Fr. Randy Dollins: Be a proud prude
I was watching the classic romantic comedy “Sleepless in Seattle” the other day and a particular scene caught my attention.
Meg Ryan’s character was in the attic of her parent’s house looking at her grandmother’s wedding dress with her mother. The two women were discussing love and marriage.
The mother said something about how it had taken some time for her and her husband to work things out between the sheets, suggesting that the two were inexperienced virgins when they married.
Meg Ryan’s character, commenting on the relationship she had with her fiance, remarked that they already were sexually active.
To this, her mother responded, “Well, flibbidy floo!”
What I perceived happening here is unfortunately what has happened in our society – an older, more conservative generation failing to pass on good morals to their children, and in an effort not to come across as prudes, dismissed their failure with a slight blush or “flibbidy floo.”
In her book “The Death of the Grown-Up,” Diana West comments on the extremely negative perception attached to being labeled a prude, which can be worse than being a “racist” or “sexist.”
She writes, “To be branded a prude is to be castigated and reviled for trying to reinstate, or even personally observe, any old boundary or defunct propriety that effectively walled off some aspect of marginal behavior from the mainstream.”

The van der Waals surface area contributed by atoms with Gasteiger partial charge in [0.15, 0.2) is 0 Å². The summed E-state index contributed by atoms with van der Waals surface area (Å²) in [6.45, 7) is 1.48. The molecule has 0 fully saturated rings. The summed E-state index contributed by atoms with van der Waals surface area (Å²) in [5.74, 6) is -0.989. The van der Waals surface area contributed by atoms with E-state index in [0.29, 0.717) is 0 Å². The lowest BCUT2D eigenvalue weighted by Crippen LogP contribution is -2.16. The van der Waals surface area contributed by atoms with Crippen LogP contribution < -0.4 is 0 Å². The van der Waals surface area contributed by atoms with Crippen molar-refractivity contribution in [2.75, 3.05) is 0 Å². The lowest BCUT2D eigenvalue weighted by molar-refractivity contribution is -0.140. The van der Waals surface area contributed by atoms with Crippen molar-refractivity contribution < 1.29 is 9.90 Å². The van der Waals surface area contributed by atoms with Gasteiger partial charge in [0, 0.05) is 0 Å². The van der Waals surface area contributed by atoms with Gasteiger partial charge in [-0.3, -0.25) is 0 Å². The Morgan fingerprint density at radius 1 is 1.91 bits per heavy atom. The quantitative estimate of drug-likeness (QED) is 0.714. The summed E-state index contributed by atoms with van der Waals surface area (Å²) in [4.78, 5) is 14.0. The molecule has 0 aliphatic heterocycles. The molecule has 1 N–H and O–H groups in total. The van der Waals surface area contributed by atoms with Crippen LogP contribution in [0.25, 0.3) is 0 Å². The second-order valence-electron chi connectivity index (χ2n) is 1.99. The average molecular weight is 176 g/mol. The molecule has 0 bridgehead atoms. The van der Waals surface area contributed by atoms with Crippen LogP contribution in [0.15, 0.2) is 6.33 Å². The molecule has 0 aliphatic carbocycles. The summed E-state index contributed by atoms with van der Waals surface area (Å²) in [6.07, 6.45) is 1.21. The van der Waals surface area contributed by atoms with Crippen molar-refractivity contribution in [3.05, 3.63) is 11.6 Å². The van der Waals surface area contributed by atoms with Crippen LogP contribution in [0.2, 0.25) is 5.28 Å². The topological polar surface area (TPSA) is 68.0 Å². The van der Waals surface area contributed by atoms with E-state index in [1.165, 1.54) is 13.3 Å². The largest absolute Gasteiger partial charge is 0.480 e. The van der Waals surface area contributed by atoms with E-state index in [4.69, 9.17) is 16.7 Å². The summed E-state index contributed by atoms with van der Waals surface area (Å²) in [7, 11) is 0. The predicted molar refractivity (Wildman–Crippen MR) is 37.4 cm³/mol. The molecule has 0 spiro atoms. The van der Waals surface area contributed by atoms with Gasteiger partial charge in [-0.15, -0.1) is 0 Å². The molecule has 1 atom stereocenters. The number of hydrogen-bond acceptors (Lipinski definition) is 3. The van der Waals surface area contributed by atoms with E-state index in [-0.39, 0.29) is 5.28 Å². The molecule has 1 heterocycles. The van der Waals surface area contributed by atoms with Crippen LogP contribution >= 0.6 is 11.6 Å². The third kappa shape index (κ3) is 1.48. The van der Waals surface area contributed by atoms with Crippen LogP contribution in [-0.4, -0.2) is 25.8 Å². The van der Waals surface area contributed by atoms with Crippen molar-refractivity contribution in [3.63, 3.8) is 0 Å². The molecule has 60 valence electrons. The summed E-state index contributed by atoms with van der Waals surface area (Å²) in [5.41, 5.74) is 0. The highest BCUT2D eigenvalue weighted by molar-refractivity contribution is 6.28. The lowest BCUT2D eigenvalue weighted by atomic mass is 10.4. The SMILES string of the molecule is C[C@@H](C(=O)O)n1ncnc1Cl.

In mainstream American life, it seems to have become socially unacceptable for someone to promote a higher moral standard. I am supposed to keep my mouth shut and allow the nitwit and floozy to curse, make out, and/or cause a ruckus, all while exposing too much of their bodies through what now passes as fashion.
The morality of Christianity has been shamed from the public sphere.
What’s a God fearing believer to do?
Many pack it in and switch sides, allowing themselves to believe something that always has been considered a sin is all of a sudden not only acceptable, but preferable.
Here you can insert fornication, idolatry, gluttony, adultery, etc.
Society has replaced the virtue of temperance with the false virtue of tolerance.
As long as I tolerate everyone else’s expression of what they think is freedom, then I am accepted. However, should I hold myself to a higher standard or even worse, call you to do the same, then I am a prude.
St. Anthony, of Egypt, once said, “A time is coming when men will go mad, and when they see someone who is not mad, they will attack him saying, ‘You are mad, you are not like us.'”
In a world where nothing is off limits, nothing is sacrilegious, sanctity and goodness is perceived as something odd.
Not so much because it is faulty, but rather, because it is rare and unfamiliar.
If following the teachings of Jesus Christ makes me a prude, then I choose to be proud about it.
While I will do my best to hold myself to a higher standard, I will not ask you to measure yourself to me, but rather to Christ.
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